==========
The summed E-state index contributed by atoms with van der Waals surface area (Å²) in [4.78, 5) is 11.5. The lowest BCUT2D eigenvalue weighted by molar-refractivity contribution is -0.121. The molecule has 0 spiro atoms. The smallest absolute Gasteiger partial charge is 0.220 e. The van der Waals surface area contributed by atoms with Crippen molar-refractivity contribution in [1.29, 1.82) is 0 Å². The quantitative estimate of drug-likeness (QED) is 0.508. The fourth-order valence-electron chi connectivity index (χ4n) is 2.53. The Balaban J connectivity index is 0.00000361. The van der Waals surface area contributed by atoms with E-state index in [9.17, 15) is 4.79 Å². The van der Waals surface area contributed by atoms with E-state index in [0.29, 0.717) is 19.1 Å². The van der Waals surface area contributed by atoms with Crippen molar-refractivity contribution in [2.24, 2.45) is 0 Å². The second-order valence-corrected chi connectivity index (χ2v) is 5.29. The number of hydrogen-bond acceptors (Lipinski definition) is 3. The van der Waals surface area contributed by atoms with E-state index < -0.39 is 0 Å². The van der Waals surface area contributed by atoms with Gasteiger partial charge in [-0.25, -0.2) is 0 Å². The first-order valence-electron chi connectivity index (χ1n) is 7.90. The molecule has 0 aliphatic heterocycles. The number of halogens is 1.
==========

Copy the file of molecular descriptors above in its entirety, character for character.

The summed E-state index contributed by atoms with van der Waals surface area (Å²) in [4.78, 5) is 11.5. The lowest BCUT2D eigenvalue weighted by molar-refractivity contribution is -0.121. The molecule has 0 spiro atoms. The smallest absolute Gasteiger partial charge is 0.220 e. The van der Waals surface area contributed by atoms with Crippen molar-refractivity contribution in [1.29, 1.82) is 0 Å². The quantitative estimate of drug-likeness (QED) is 0.508. The fourth-order valence-electron chi connectivity index (χ4n) is 2.53. The Balaban J connectivity index is 0.00000361. The van der Waals surface area contributed by atoms with E-state index in [9.17, 15) is 4.79 Å². The van der Waals surface area contributed by atoms with E-state index in [0.29, 0.717) is 19.1 Å². The van der Waals surface area contributed by atoms with Crippen molar-refractivity contribution in [2.24, 2.45) is 0 Å². The second-order valence-corrected chi connectivity index (χ2v) is 5.29. The number of hydrogen-bond acceptors (Lipinski definition) is 3. The van der Waals surface area contributed by atoms with E-state index < -0.39 is 0 Å². The van der Waals surface area contributed by atoms with Gasteiger partial charge in [-0.25, -0.2) is 0 Å². The first-order valence-electron chi connectivity index (χ1n) is 7.90. The molecule has 0 aliphatic heterocycles. The number of halogens is 1.